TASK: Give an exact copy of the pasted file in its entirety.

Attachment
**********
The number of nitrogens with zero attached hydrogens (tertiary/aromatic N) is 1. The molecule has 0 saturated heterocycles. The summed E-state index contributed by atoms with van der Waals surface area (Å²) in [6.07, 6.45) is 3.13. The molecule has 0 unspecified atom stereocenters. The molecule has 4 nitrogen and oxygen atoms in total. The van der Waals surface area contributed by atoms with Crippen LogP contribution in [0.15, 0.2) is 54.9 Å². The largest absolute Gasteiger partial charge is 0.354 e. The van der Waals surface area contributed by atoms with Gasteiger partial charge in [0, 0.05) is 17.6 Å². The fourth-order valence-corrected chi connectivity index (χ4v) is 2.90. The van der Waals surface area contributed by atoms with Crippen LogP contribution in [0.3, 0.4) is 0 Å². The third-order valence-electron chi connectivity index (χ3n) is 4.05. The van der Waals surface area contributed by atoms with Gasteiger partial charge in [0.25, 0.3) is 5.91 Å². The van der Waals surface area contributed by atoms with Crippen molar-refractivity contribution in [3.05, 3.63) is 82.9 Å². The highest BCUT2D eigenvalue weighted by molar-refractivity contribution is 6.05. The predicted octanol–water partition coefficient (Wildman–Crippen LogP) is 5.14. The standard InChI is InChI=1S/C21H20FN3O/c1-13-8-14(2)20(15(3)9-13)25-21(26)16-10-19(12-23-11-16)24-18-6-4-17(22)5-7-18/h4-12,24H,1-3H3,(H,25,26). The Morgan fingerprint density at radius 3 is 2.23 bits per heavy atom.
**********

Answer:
The number of nitrogens with zero attached hydrogens (tertiary/aromatic N) is 1. The molecule has 0 saturated heterocycles. The summed E-state index contributed by atoms with van der Waals surface area (Å²) in [6.07, 6.45) is 3.13. The molecule has 0 unspecified atom stereocenters. The molecule has 4 nitrogen and oxygen atoms in total. The van der Waals surface area contributed by atoms with Crippen LogP contribution in [0.15, 0.2) is 54.9 Å². The largest absolute Gasteiger partial charge is 0.354 e. The van der Waals surface area contributed by atoms with Gasteiger partial charge in [0, 0.05) is 17.6 Å². The fourth-order valence-corrected chi connectivity index (χ4v) is 2.90. The van der Waals surface area contributed by atoms with Crippen LogP contribution in [0.3, 0.4) is 0 Å². The third-order valence-electron chi connectivity index (χ3n) is 4.05. The van der Waals surface area contributed by atoms with Gasteiger partial charge in [0.25, 0.3) is 5.91 Å². The van der Waals surface area contributed by atoms with Crippen molar-refractivity contribution in [3.05, 3.63) is 82.9 Å². The highest BCUT2D eigenvalue weighted by molar-refractivity contribution is 6.05. The predicted octanol–water partition coefficient (Wildman–Crippen LogP) is 5.14. The standard InChI is InChI=1S/C21H20FN3O/c1-13-8-14(2)20(15(3)9-13)25-21(26)16-10-19(12-23-11-16)24-18-6-4-17(22)5-7-18/h4-12,24H,1-3H3,(H,25,26). The Morgan fingerprint density at radius 3 is 2.23 bits per heavy atom.